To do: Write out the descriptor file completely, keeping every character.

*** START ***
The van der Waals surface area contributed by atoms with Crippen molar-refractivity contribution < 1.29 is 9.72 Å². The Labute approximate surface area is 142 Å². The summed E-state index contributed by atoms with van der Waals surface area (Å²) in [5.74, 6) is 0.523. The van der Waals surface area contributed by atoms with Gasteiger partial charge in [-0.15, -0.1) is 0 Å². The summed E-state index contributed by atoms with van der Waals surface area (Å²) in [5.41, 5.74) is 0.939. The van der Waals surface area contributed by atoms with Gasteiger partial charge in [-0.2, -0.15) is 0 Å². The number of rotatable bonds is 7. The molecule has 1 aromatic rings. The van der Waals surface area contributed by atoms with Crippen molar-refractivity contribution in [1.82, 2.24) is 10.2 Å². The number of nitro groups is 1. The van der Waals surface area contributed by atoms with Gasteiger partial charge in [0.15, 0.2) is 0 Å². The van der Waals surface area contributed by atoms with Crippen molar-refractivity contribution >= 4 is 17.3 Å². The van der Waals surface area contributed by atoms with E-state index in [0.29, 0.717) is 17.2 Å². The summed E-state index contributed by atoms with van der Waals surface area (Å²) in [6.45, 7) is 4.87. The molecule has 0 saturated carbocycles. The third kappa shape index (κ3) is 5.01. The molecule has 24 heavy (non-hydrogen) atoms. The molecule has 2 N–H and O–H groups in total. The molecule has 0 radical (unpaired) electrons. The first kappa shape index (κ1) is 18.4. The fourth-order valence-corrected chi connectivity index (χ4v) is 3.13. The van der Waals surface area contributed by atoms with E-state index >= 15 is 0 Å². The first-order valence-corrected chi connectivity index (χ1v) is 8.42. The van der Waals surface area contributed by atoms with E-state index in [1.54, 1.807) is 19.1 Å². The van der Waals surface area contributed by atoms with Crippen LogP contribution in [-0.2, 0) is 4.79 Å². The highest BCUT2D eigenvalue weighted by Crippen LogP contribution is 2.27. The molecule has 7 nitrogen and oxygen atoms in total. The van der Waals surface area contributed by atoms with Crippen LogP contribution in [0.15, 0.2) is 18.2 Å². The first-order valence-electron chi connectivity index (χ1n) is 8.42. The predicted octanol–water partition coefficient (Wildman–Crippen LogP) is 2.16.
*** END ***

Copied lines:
The van der Waals surface area contributed by atoms with Crippen molar-refractivity contribution < 1.29 is 9.72 Å². The Labute approximate surface area is 142 Å². The summed E-state index contributed by atoms with van der Waals surface area (Å²) in [5.74, 6) is 0.523. The van der Waals surface area contributed by atoms with Gasteiger partial charge in [-0.15, -0.1) is 0 Å². The summed E-state index contributed by atoms with van der Waals surface area (Å²) in [5.41, 5.74) is 0.939. The van der Waals surface area contributed by atoms with Gasteiger partial charge in [-0.2, -0.15) is 0 Å². The number of rotatable bonds is 7. The molecule has 1 aromatic rings. The van der Waals surface area contributed by atoms with Crippen molar-refractivity contribution in [1.82, 2.24) is 10.2 Å². The number of nitro groups is 1. The van der Waals surface area contributed by atoms with Gasteiger partial charge in [0.15, 0.2) is 0 Å². The van der Waals surface area contributed by atoms with Crippen molar-refractivity contribution >= 4 is 17.3 Å². The van der Waals surface area contributed by atoms with E-state index in [0.29, 0.717) is 17.2 Å². The summed E-state index contributed by atoms with van der Waals surface area (Å²) in [6.45, 7) is 4.87. The molecule has 0 saturated carbocycles. The third kappa shape index (κ3) is 5.01. The molecule has 24 heavy (non-hydrogen) atoms. The molecule has 2 N–H and O–H groups in total. The molecule has 0 radical (unpaired) electrons. The first kappa shape index (κ1) is 18.4. The fourth-order valence-corrected chi connectivity index (χ4v) is 3.13. The van der Waals surface area contributed by atoms with E-state index >= 15 is 0 Å². The first-order valence-corrected chi connectivity index (χ1v) is 8.42. The van der Waals surface area contributed by atoms with E-state index in [1.54, 1.807) is 19.1 Å². The van der Waals surface area contributed by atoms with Crippen LogP contribution in [-0.2, 0) is 4.79 Å². The highest BCUT2D eigenvalue weighted by Crippen LogP contribution is 2.27. The molecule has 7 nitrogen and oxygen atoms in total. The van der Waals surface area contributed by atoms with Crippen LogP contribution in [0.15, 0.2) is 18.2 Å². The first-order valence-electron chi connectivity index (χ1n) is 8.42. The predicted octanol–water partition coefficient (Wildman–Crippen LogP) is 2.16.